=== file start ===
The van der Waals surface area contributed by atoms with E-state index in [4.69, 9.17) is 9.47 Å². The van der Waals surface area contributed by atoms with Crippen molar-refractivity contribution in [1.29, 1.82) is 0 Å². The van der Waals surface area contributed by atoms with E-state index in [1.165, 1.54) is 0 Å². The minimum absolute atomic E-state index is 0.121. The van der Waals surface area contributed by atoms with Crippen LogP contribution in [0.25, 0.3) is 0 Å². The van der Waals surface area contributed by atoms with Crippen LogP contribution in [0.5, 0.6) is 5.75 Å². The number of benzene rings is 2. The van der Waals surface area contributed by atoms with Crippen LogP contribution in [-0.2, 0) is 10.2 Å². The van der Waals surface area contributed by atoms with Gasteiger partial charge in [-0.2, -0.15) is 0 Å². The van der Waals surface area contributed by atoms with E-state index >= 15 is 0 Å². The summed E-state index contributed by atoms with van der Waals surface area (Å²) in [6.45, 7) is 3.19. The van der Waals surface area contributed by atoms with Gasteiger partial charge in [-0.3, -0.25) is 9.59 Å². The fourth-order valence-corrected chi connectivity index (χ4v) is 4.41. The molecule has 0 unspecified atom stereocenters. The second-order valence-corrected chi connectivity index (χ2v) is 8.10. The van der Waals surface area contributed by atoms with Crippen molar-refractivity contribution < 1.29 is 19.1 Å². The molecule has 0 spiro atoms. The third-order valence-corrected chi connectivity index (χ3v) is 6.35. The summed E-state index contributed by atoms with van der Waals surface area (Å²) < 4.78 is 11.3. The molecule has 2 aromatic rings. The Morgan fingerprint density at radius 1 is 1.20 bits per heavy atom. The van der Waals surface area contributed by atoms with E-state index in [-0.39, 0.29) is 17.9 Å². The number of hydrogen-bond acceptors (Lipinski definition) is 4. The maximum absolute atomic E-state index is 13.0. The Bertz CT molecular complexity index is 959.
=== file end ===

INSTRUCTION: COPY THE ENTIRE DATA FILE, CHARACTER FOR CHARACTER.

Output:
The van der Waals surface area contributed by atoms with E-state index in [4.69, 9.17) is 9.47 Å². The van der Waals surface area contributed by atoms with Crippen molar-refractivity contribution in [1.29, 1.82) is 0 Å². The van der Waals surface area contributed by atoms with E-state index in [1.165, 1.54) is 0 Å². The minimum absolute atomic E-state index is 0.121. The van der Waals surface area contributed by atoms with Crippen LogP contribution in [0.25, 0.3) is 0 Å². The van der Waals surface area contributed by atoms with Crippen LogP contribution in [0.5, 0.6) is 5.75 Å². The number of benzene rings is 2. The van der Waals surface area contributed by atoms with Crippen LogP contribution in [-0.2, 0) is 10.2 Å². The van der Waals surface area contributed by atoms with Gasteiger partial charge in [-0.2, -0.15) is 0 Å². The van der Waals surface area contributed by atoms with E-state index >= 15 is 0 Å². The summed E-state index contributed by atoms with van der Waals surface area (Å²) in [6.45, 7) is 3.19. The van der Waals surface area contributed by atoms with Gasteiger partial charge in [-0.3, -0.25) is 9.59 Å². The fourth-order valence-corrected chi connectivity index (χ4v) is 4.41. The molecule has 0 unspecified atom stereocenters. The second-order valence-corrected chi connectivity index (χ2v) is 8.10. The van der Waals surface area contributed by atoms with Crippen molar-refractivity contribution < 1.29 is 19.1 Å². The molecule has 0 spiro atoms. The third-order valence-corrected chi connectivity index (χ3v) is 6.35. The summed E-state index contributed by atoms with van der Waals surface area (Å²) < 4.78 is 11.3. The molecule has 2 aromatic rings. The Morgan fingerprint density at radius 1 is 1.20 bits per heavy atom. The van der Waals surface area contributed by atoms with E-state index in [-0.39, 0.29) is 17.9 Å². The number of hydrogen-bond acceptors (Lipinski definition) is 4. The maximum absolute atomic E-state index is 13.0. The Bertz CT molecular complexity index is 959.